Invasive Species Compendium

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Abstract

Dispersal potential of the invasive green alga Codium fragile ssp. fragile.

Abstract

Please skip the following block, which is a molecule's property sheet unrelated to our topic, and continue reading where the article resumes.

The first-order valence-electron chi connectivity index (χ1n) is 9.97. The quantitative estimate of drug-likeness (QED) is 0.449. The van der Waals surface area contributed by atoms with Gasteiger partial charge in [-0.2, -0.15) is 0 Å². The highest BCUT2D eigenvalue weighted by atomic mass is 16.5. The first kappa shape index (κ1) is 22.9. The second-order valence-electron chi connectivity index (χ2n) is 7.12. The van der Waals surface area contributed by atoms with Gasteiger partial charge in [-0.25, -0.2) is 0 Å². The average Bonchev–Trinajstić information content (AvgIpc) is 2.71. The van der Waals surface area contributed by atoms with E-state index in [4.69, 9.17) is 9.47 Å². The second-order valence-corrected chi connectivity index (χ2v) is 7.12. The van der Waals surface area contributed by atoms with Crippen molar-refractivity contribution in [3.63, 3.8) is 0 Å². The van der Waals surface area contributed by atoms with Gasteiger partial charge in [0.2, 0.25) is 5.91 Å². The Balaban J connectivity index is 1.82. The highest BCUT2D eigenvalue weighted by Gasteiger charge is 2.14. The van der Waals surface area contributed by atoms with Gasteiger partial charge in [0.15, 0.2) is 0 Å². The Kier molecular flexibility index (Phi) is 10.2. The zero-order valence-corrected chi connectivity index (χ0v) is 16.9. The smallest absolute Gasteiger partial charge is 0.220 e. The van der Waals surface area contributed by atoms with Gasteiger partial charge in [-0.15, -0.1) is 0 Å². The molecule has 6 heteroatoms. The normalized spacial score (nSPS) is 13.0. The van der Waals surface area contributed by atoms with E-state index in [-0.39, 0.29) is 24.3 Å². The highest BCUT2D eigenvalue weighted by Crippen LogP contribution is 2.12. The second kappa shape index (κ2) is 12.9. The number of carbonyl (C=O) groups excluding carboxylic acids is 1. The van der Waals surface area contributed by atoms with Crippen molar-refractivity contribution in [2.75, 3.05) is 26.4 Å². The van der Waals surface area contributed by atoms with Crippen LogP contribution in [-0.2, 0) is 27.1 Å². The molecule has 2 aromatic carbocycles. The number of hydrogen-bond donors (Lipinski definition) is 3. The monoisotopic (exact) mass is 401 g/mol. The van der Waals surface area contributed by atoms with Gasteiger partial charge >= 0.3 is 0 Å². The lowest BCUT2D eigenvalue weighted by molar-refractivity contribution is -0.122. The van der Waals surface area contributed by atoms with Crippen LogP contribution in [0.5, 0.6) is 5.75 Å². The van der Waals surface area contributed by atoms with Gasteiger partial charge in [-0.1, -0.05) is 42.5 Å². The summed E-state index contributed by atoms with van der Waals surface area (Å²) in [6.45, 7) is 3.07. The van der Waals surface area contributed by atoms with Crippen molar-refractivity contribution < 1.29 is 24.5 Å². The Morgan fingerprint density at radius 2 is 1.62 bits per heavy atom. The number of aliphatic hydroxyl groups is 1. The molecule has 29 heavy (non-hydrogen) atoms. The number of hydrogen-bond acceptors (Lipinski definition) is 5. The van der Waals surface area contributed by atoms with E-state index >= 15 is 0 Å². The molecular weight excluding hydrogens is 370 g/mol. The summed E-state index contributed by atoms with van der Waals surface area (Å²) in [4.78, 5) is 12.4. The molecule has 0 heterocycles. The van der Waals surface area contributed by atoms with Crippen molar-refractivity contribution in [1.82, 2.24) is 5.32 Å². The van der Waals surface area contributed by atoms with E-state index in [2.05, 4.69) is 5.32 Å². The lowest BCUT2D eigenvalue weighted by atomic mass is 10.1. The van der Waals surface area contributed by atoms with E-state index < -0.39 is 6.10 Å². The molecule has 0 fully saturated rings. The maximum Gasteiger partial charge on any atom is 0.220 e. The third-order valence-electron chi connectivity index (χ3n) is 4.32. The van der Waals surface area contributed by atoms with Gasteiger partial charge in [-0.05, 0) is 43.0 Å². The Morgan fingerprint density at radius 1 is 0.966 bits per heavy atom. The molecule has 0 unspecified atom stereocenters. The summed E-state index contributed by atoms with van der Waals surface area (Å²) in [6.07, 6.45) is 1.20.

Since its introduction in 1989, the invasive green alga Codium fragile ssp. fragile (formerly Codium fragile ssp. tomentosoides) has spread rapidly in Atlantic Canada. Although its spread has likely been facilitated by human transport, C. fragile possesses diverse modes of natural dispersal. In addition to parthenogenetically developing swarmer cells, it can propagate through the release of vegetative buds, thallus fragments, and entire, dislodged thalli. We examined the natural dispersal potential of these propagules using a combination of field and laboratory experiments. Vegetative buds were most abundant on thalli in late August, coinciding with increasing late summer wave activity. At two locations within two field sites, we examined the effects of tidal state, wave action and topography on the dispersal of fragments and intact thalli. Over a 4-hour period, retention rate was generally lower and dispersal distance of retained propagules higher: during flood than ebb tide; at the more wave-exposed locations; and for fragments than thalli. Dispersal direction corresponded with topography or flood tide currents at certain locations, but was often bi-directional or random, suggesting an added role of wave action. Over periods of weeks, the retention rate of marked detrital thalli was negatively related to the magnitude of wave activity. In the laboratory, settling rate was negatively related to propagule length, and large buds had higher critical shear erosional velocities than either small buds or fragments. Our results indicate that large propagules of C. fragile, such as intact adult thalli, have a generally low dispersal potential (meters), but may be transported longer distances (kilometers) during storms or when positively buoyant. Fragments and buds are regularly transported 10's of meters at a time at average flow velocities. However, they also become resuspended in average flows, and probably disperse longer distances over multiple resuspension events, or when positively buoyant. Once settled, the smallest propagules may be less easily resuspended or transported along the bottom as they become entrapped by small-scale topographic features or turf algae. The wide variety of propagules produced by C. fragile and the variable distances over which different propagule types may be transported give C. fragile the advantage of both short- and long-distance dispersal, and have likely played a role in the invasive success of this alga.